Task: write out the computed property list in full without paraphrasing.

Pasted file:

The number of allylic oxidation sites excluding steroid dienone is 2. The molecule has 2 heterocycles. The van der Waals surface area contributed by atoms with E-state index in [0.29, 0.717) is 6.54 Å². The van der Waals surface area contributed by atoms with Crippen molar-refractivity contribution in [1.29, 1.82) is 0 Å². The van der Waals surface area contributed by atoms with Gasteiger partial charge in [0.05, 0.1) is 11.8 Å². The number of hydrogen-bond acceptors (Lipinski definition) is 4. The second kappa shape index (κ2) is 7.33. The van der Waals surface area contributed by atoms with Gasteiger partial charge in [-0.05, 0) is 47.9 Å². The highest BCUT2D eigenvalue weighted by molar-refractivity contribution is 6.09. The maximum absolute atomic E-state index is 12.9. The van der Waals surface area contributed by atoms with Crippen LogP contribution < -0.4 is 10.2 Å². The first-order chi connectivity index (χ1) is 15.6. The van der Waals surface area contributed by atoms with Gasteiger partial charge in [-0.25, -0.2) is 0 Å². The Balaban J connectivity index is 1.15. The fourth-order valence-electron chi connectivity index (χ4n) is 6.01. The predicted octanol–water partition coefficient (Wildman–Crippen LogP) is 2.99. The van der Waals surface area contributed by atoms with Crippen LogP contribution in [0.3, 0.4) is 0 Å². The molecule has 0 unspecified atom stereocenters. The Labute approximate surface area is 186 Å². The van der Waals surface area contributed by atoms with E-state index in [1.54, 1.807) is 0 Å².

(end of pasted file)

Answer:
The number of allylic oxidation sites excluding steroid dienone is 2. The molecule has 2 heterocycles. The van der Waals surface area contributed by atoms with E-state index in [0.29, 0.717) is 6.54 Å². The van der Waals surface area contributed by atoms with Crippen molar-refractivity contribution in [1.29, 1.82) is 0 Å². The van der Waals surface area contributed by atoms with Gasteiger partial charge in [0.05, 0.1) is 11.8 Å². The number of hydrogen-bond acceptors (Lipinski definition) is 4. The second kappa shape index (κ2) is 7.33. The van der Waals surface area contributed by atoms with Gasteiger partial charge in [-0.05, 0) is 47.9 Å². The highest BCUT2D eigenvalue weighted by molar-refractivity contribution is 6.09. The maximum absolute atomic E-state index is 12.9. The van der Waals surface area contributed by atoms with Crippen LogP contribution < -0.4 is 10.2 Å². The first-order chi connectivity index (χ1) is 15.6. The van der Waals surface area contributed by atoms with Gasteiger partial charge in [-0.25, -0.2) is 0 Å². The Balaban J connectivity index is 1.15. The fourth-order valence-electron chi connectivity index (χ4n) is 6.01. The predicted octanol–water partition coefficient (Wildman–Crippen LogP) is 2.99. The van der Waals surface area contributed by atoms with Crippen LogP contribution in [0.3, 0.4) is 0 Å². The molecule has 0 unspecified atom stereocenters. The Labute approximate surface area is 186 Å². The van der Waals surface area contributed by atoms with E-state index in [1.54, 1.807) is 0 Å².